16 Sep What Moms of Daughters Need to Know About Boobs
WHAT MOMS OF DAUGHTERS NEED TO KNOW ABOUT BOOBS
I recently heard an interview on CBC’s radio program The Current, with Florence Williams, author of Breasts: a Natural and Unnatural History. Obviously, it was fascinating. Williams was discussing how our environment has impacted the health of our breasts, with several chemicals clearly linked to the increased rates of breast cancer we are now experiencing. I immediately ran out and got a copy of this compelling book.
You can listen to the interview by clicking here:
In it, Williams describes how girls are growing breasts earlier, but their bodies are not making any more estrogen. The source of estrogen needed for breast development is coming from somewhere else.
This reminded me of a study I’d come across during my Environmental Medicine for Physicians course with Dr. Walter Crinnion in 2009. Researchers were trying to figure out why girls as young as 8 years old were starting to develop breasts (a condition called “premature thelarche”), by comparing them to healthy girls the same age (who had not yet experienced thelarche). When they measured the output of phthalates in their urine, they found the cause. The yellow bars represent the girls with premature thelarche, the blue bars are the healthy girls:
WHAT DOES THIS MEAN?
• Girls who develop breasts prematurely have been exposed to more than 5 times as much estrogen mimicking chemicals as girls who develop breasts normally.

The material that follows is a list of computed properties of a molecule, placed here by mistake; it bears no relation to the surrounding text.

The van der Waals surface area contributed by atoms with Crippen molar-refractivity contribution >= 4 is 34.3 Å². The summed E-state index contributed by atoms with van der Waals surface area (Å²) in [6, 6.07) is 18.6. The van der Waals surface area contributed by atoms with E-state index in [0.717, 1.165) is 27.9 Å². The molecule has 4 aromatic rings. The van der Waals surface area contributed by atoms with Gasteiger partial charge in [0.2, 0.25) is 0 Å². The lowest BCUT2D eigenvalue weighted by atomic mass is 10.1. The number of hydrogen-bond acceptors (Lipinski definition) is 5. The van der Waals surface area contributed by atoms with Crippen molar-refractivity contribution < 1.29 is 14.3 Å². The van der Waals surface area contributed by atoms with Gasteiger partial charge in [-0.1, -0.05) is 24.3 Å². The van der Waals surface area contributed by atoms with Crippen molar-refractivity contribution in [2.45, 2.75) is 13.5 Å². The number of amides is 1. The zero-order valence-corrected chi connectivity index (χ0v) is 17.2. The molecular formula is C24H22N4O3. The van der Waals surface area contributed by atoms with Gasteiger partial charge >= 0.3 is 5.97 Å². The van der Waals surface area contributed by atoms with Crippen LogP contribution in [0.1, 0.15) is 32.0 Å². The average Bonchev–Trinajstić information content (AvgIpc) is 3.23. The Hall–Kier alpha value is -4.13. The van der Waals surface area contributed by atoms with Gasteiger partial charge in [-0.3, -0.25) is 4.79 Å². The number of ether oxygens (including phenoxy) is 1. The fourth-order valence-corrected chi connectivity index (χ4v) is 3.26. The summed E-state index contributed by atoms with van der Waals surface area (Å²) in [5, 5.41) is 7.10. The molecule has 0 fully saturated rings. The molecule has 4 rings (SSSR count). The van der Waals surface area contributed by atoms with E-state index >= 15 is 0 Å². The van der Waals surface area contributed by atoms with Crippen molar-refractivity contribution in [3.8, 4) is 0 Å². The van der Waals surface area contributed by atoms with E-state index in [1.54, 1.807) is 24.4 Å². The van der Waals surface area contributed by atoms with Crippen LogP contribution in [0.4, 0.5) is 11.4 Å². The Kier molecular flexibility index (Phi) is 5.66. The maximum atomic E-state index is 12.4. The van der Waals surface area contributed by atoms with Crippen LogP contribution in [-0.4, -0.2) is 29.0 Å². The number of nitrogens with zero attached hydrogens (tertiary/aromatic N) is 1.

• It is also important to understand what Williams outlines in her book: the earlier girls develop breasts, the earlier they get their first period, the greater their risk of breast cancer in the future.
HOW DO WE DECREASE OUR DAUGHTERS EXPOSURES TO PHTHALATES?
• Williams discusses how phthalates bind to fragrances, so they’re often present in shampoos, soaps, and moisturizers. They are an important ingredient in softening polyvinylchloride (PVC), so they waft out of things like shower curtains, plastic toys, and fake leather. Phthalates may also be present in sandwich bags and plastic wrap, but it’s hard to know, as manufacturers aren’t required to label them.
• Breasts also outlines an important take home message from my Environmental Medicine training: decrease plastics and fragrances in your daughter’s life, and you decrease her risk of premature thelarche and breast cancer!
Elly Jenkyns, BSc, ND
PURE Natural Health and Wellness